By The Nation
Soldiers raiding a traditional Islamic boarding school in Pattani’s Mayo district on January 28 forced the students at gunpoint to lie on the ground as they searched for contraband – and came up with nothing apart from 11 Cambodian students
overstaying their visas.
A witness mistaking the school’s night-time physical
exercises for some sort of combat training called in the authorities. The odd hour for exercising was easily explained: Classes start early each day and leave no other time for sports and related activities. But suspicion was enough to bring in a squad of heavily armed rangers and soldiers, all dressed in black. The students, ages 16 to 26, lay prone, hands tied behind their backs. For some reason the troops decided one student should be further constrained in fishing net.
It was just one more incident in the South’s 15-year separatist insurgency driving the wedge deeper between the Muslim religious community and the state. These Islamic boarding schools (ponoh, or pondok in standard Malay) hold great esteem in the hearts of the Malay Muslims of a region they call Patani. Beyond being mere centres of learning, the schools are bastions of faith,
culture and identity, all of which is cherished and protected.
But, just as long days of study leave no time for exercise, Thai
history allows no room for a people so distinctive from the masses.
Thai history is the story of a
united nation within colonial-era borders, everyone abiding in
harmony with one language and a single identity. However, while immigrants from abroad readily assimilated into this mythic narrative, the Malays of Patani have resisted because of the prices demanded – denial of their own cultural roots and acceptance of the falsehood that Thais are superior to all other nationalities in the region.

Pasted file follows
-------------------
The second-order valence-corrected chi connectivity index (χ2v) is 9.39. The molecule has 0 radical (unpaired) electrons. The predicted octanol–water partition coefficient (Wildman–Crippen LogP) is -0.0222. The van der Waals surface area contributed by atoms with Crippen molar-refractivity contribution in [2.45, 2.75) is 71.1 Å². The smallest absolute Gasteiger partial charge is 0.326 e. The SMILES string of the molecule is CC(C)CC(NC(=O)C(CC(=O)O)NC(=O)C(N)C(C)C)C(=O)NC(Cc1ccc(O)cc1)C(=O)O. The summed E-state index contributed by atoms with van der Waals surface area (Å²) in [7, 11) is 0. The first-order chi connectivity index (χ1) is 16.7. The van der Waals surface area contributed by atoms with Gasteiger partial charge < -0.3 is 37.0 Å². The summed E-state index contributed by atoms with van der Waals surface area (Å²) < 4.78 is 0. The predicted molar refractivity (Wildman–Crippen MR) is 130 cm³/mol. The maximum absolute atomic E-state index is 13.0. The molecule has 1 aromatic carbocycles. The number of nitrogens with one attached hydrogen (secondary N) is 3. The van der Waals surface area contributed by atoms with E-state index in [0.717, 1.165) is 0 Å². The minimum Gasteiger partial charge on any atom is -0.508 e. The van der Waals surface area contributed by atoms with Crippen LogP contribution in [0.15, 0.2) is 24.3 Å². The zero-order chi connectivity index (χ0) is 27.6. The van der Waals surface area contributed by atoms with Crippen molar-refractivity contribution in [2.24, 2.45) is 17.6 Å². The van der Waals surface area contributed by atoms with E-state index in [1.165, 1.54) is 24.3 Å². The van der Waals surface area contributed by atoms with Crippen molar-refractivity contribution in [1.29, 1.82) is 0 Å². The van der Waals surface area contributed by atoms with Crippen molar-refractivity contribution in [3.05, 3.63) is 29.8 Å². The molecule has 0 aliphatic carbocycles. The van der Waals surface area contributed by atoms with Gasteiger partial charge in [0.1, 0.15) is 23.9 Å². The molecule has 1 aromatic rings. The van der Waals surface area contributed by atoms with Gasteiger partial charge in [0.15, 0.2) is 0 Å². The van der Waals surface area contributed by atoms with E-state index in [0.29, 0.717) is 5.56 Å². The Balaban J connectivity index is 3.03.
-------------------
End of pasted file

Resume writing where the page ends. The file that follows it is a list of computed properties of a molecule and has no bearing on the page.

Most people in the border provinces would prefer instead to break away from Thailand and form their own nation or a new province of Malaysia.
After the raid, Pol Lt General Surachat Hakparn, chief of the Immigration Bureau, zeroed in on the Cambodian students, ludicrously suggesting they might have been training locals in the use of firearms. It’s an old and often-debunked claim. Certainly the southern insurgents need no such help. The knowledge and means of running a guerrilla war is passed from one generation to the next. And Cambodians and others regularly come to study in Patani, a region the late statesman Surin Pitsuwan referred to as the cradle of Islamic education in Southeast Asia.
Surachate is simply trying to attach some importance to the valueless raid, to cover the state’s embarrassment. He has transferred immigration officials who were accused of letting the Cambodians youths into Thailand. That too is fallacious thinking. The southern border is far more porous than he seems to believe and daily movement of trade goods is so immense that curtailing it would be nearly impossible.
For lack of a hard border, people of many nationalities come and go at will, almost all of them completely innocent in their intent. Now, though, with the botched raid on students doing their exercises and amid accusations of false arrest and inhumane military tactics, we suddenly have an immigration problem on our hands.